tum·​ble | \ ˈtəm-bəl How to pronounce tumble (audio) \
tumbled; tumbling\ ˈtəm-​b(ə-​)liŋ How to pronounce tumbling (audio) \

Definition of tumble

 (Entry 1 of 2)

intransitive verb

1a : to fall suddenly and helplessly
b : to suffer a sudden downfall, overthrow, or defeat
c : to decline suddenly and sharply (as in price) : drop the stock market tumbled
d : to fall into ruin : collapse
2a : to perform gymnastic feats in tumbling
b : to turn end over end in falling or flight
3 : to roll over and over, to and fro, or end over end : toss
4 : to issue forth hurriedly and confusedly
5 : to come by chance : stumble
6 : to come to understand : catch on didn't tumble to the seriousness of the problem

transitive verb

1 : to cause to tumble (as by pushing or toppling)
2a : to throw together in a confused mass
3 : to whirl in a tumbling barrel



Definition of tumble (Entry 2 of 2)

1a : a disordered mass of objects or material
b : a disorderly state
2 : an act or instance of tumbling

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Examples of tumble in a Sentence


He tripped and tumbled to the ground. The statue came tumbling down during the riots. The satellite was tumbling out of control. She slipped and tumbled down the hill. Everyone came tumbling out of the bar at closing time. He tumbled into bed and fell asleep. Water tumbled over the rocks.


cleaned a crazy tumble of buttons, hair bands, loose change, and old candy wrappers out from the couch cushions took a little tumble on the ice
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Recent Examples on the Web: Verb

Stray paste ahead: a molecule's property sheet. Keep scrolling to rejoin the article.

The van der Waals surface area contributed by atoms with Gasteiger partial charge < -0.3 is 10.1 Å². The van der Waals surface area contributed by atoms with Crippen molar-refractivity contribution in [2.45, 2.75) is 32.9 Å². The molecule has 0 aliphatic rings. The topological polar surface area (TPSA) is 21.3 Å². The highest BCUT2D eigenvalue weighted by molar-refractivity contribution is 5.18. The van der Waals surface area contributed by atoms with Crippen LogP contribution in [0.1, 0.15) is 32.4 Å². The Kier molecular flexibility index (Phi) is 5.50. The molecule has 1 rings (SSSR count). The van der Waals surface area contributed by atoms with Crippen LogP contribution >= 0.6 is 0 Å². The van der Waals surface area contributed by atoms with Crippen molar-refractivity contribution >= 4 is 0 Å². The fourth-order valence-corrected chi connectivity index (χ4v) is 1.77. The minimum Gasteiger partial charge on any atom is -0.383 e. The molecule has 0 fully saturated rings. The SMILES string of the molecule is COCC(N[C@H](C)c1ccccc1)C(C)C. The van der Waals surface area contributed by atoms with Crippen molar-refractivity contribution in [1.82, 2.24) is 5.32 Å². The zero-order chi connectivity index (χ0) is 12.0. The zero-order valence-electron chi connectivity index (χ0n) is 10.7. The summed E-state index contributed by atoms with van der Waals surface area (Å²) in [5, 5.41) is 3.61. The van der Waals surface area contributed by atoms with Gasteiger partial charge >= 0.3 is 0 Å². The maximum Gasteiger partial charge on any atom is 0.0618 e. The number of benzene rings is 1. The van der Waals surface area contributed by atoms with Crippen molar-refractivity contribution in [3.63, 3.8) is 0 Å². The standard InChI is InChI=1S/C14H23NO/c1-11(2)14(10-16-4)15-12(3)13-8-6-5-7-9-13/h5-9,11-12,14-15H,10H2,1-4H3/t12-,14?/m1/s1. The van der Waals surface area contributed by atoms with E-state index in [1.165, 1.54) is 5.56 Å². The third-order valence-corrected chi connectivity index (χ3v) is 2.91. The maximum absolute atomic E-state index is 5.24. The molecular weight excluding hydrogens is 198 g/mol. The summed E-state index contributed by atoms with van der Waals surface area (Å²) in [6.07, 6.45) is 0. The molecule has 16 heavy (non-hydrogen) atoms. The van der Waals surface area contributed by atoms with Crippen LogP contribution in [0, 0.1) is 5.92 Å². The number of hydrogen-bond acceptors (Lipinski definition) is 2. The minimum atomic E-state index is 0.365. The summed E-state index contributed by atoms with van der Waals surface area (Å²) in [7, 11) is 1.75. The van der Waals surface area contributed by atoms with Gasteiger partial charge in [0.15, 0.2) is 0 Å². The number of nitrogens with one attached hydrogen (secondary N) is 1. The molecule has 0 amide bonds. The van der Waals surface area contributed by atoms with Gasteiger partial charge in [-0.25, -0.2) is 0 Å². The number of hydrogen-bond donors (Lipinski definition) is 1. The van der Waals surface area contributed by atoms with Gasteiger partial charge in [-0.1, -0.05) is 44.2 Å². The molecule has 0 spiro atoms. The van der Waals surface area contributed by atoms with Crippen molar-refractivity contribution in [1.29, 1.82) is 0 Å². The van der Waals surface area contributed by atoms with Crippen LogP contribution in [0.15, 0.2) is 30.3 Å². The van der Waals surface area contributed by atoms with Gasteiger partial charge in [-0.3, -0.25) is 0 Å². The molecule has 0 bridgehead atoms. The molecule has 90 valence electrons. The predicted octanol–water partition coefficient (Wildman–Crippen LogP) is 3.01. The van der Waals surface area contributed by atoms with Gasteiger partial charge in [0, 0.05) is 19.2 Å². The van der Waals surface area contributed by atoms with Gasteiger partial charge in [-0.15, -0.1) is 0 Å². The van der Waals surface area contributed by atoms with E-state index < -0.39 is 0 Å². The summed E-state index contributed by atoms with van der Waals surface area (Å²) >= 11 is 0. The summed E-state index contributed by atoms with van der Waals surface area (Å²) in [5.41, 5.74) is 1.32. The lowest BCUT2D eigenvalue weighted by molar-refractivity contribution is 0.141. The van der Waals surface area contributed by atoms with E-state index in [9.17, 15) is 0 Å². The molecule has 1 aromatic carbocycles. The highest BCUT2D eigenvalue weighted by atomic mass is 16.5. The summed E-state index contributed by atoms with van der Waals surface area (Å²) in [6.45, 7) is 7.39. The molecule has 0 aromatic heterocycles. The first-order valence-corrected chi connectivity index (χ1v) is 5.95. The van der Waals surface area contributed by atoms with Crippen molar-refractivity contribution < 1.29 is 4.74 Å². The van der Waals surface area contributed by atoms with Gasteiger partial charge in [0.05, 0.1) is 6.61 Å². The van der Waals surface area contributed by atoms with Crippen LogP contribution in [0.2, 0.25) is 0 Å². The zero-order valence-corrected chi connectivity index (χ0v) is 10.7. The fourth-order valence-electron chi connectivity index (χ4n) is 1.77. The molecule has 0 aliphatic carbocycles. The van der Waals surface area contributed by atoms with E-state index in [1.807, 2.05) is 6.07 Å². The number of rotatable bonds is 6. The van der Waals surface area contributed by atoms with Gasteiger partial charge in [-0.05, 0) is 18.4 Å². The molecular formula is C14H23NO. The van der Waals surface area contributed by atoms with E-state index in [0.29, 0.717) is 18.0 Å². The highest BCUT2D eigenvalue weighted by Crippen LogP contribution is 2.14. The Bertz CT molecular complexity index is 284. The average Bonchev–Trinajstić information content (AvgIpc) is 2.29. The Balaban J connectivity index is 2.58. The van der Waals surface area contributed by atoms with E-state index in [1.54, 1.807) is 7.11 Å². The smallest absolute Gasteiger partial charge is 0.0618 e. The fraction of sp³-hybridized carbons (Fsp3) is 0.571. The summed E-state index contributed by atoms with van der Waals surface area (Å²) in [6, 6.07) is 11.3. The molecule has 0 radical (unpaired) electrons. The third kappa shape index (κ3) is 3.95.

The Federal Reserve said Friday that industrial output, which includes factories, utilities and mines, rose 0.4 percent in May, after tumbling 0.4 percent in April. Washington Post, "Consumer spending increases; drug companies sue over TV ad rule," 14 June 2019 Capture the motion of dancing fountains, quirky trams clattering up steep streets, and tumbling acrobats at the Chapitô circus school. National Geographic, "Lisbon High School Photography Workshop," 12 June 2019 In a red-meat speech to a red-cap-wearing crowd of 700 Iowa Republicans in West Des Moines, Mr. Trump argued, without evidence, that the United States could tumble into a state of decline like Venezuela under the wrong leadership. Katie Glueck, New York Times, "Trump and Biden Get Personal in Iowa Skirmish," 11 June 2019 Even when a tumbling puck from defenseman Brandon Carlo beat goalie Jordan Binnington to put Boston ahead 2–0 in the third, a Blues comeback push seemed possible. Alex Prewitt, SI.com, "Bruins’ Core Steps Up to Counterpunch Blues, Take Stanley Cup Final the Distance," 10 June 2019 Eventually, a mountain range will rise up, or a sea will open, and that something will tumble down. Lee Billings, Scientific American, "Interview: The Once and Future Moon," 10 June 2019 The country was tumbling into some black hole of homosexual panic, and getting out seemed to be the only sane option. Masha Gessen, The New Yorker, "How L.G.B.T. Couples in Russia Decide Whether to Leave the Country," 6 June 2019 Alberto slid and appeared to kick Stewart in the right ankle, and Stewart tumbled into the wall. Jon Meoli, baltimoresun.com, "Orioles lose three to injury Wednesday as DJ Stewart, Pedro Severino, Jonathan Villar leave game," 6 June 2019 Investors dumped stock funds in May at a record clip as trade disputes sent markets tumbling. Asjylyn Loder, WSJ, "Investors Took May Vacation From Stock Funds," 4 June 2019